My Charlie Brown experience almost got off the ground circa 1978, when my mother had been enslaved by the Boy Scouts of America to serve as Cub Scout Den Mother to myself and my fellow almost-Webelos. She got the idea of doing a production of You’re a Good Man Charlie Brown at church, but when she did the math, she realized there were only four boy parts – CB, Schroeder, Linus, and Snoopy – and five actual boys. I suggested adding a section to the show so one of the boys could play Roy, a minor character that only appeared in the strip when Charlie Brown went to camp. I was even willing to write Roy a camp-oriented song, but my mother was wise enough to recognize both my songwriting limitations and the inevitable copyright lawsuits, so the show was shelved indefinitely. (Not scrapped altogether, mind you – just shelved. Behold more foreshadowing! Foreshadowing is a very effective literary device.)
The tidbit that came out of that experience was that my mother had wanted to cast me not as Charlie Brown, which was, I thought, my destiny, but rather as Snoopy, which she insisted was a better part. She was right, of course, but I drew the line at her suggestion that I should study how my dogs behaved in order to research the role. My dogs spent far more time licking things than I thought would be appropriate in my interpretation of the character.
But life went on, and I was neither Charlie Brown nor Snoopy until about two years later, when I was asked to sing a solo for the Los Angeles Children’s Choir, which I had joined the year previous against my will. (That was my mother’s influence again. Other kids my age were playing little league, but my disastrous track record with organized sports required an alternative extracurricular solution to get me out of the house.)
Serendipitously, the L.A. Children’s Choir had a history with the Charlie Brown show, having produced the musical at Barnsdall Gallery Theatre in Hollywood the year before. In their concerts, then, they included two excerpts from the show – “Glee Club Rehearsal” and “The Baseball Game.”
“Glee Club Rehearsal, ” which may well be the funniest number in the entire show, involves Schroeder leading his fellow Peanuts in a rehearsal for tomorrow’s school assembly performance. While singing “Home on the Range,” CB, Linus, Lucy, and Patty slip in musical asides that continue their feud about a stolen pencil and Linus’ labeling of Patty as “an enigma,” which causes problems because none of the other characters knows what an enigma is.*
For some reason, they changed the whole thing to reflect the idea that this wasn’t happening in the Peanuts universe, but rather in a children’s choir. So the stolen pencil became a stolen sheet of music, the whole enigma thing was mangled beyond recognition in ways I can’t remember, and the line “what are you trying to do, stifle my freedom of speech?” became “what are you trying to do, ruin my chances to sing?”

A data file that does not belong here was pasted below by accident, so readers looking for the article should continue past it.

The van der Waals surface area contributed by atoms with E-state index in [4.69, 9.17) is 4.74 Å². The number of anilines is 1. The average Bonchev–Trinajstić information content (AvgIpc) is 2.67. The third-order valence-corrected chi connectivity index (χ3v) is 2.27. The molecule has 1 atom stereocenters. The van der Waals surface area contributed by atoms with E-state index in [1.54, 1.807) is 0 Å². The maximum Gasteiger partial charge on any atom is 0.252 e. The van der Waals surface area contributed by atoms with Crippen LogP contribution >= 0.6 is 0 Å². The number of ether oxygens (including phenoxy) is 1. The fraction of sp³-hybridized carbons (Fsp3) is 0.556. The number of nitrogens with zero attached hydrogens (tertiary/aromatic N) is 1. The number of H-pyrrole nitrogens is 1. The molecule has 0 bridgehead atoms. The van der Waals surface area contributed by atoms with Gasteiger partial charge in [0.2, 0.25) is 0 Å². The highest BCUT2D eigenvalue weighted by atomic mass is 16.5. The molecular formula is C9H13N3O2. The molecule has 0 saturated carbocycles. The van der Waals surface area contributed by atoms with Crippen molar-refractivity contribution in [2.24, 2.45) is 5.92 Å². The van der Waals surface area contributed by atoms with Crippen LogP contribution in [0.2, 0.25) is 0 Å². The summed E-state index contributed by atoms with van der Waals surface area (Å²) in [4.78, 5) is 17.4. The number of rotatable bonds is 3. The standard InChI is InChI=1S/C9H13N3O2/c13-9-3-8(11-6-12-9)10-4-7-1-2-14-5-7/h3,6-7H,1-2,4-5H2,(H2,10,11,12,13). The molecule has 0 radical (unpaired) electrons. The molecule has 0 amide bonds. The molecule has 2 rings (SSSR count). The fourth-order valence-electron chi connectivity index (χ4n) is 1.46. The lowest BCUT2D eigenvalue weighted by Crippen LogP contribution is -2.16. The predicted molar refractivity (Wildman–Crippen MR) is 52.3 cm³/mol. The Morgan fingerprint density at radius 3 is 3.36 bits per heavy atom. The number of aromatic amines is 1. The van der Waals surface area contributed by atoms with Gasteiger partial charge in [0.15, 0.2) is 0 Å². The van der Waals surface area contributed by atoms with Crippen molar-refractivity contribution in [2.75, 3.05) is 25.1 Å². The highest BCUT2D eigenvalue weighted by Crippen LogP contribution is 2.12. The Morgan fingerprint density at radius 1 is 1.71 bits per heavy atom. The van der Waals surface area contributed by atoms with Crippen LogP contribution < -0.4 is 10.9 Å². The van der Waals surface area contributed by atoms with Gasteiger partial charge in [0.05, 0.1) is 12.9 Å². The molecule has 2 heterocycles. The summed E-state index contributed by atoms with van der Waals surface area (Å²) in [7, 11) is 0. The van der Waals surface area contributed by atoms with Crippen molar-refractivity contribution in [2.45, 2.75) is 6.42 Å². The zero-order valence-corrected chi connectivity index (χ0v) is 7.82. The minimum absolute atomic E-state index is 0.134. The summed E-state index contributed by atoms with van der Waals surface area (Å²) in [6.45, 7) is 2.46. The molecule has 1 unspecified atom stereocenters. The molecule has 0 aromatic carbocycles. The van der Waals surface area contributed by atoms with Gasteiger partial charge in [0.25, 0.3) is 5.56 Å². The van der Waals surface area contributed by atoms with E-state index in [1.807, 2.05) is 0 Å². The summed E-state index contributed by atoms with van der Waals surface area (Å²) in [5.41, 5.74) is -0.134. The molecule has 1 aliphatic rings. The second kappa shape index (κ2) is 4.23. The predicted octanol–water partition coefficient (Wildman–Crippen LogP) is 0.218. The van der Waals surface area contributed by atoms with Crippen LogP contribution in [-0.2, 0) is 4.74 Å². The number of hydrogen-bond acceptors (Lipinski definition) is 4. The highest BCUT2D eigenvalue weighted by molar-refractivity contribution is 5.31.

In other words, it had all the Peanuts and all the funny drained out of it. Why? I guess it’s just one more enigma.*
The one funny part I do remember, though, is that the centerpiece of the whole number was a very nice kid who couldn’t carry a tune if it had handles on it, so the director gave him a part in the manufactured drama in order to give him something to do. When he wasn’t in the number, the director called him our “tacit” singer, meaning he should just stand there and mouth the words and not befoul the choir with his actual voice.
“The Baseball Game” was far more faithful to its source material, and it involved me – FINALLY – playing Charlie Brown, the (non-licking) role I was born to play. The rest of the choir was my baseball team, with My Esteemed Colleague leaping out at one point to shout “M!” with ludicrously precise pronunciation when the players were called upon to spell the word “TEAM.” Without prompting, My Esteemed Colleague also decided to play a janitor at the end of the song, sweeping up after everyone else has abandoned poor Charlie Brown when he single-handedly loses the game.
My problem, though, was that my voice had entered that Peter-Brady-mid-puberty-cracking-at-the-high-notes range, and I couldn’t really sing the piece, per se. I pointed that out to the director, who told me that Rex Harrison couldn’t hit the high notes, either, so he spoke all of his songs. I tried that once, I think, and I found that while that might work when you’re performing “Why Can’t a Woman Be More Like a Man,” its application to “The Baseball Game” is iffy at best. So, instead, I dropped parts of the song by a full octave, which didn’t sound much better. But what did that matter? My Charlie Brown journey had begun, and July 13, 1985 was a full five years away. (More foreshadowing. If you don’t know what foreshadowing is, look it up.)
noun, plural -mas, -ma·ta [-muh-tuh]
1. a puzzling or inexplicable occurrence or situation: His disappearance is an enigma that has given rise to much speculation.
2. a person of puzzling or contradictory character: To me he has always been an enigma, one minute completely insensitive, the next moved to tears. (I think this is the one that applies to Patty.)
3. a saying, question, picture, etc., containing a hidden meaning; riddle.
4. ( initial capital letter ) a German-built enciphering machine developed for commercial use in the early 1920s and later adapted and appropriated by German and other Axis powers for military use through World War II. (Maybe this applies to Patty, too.)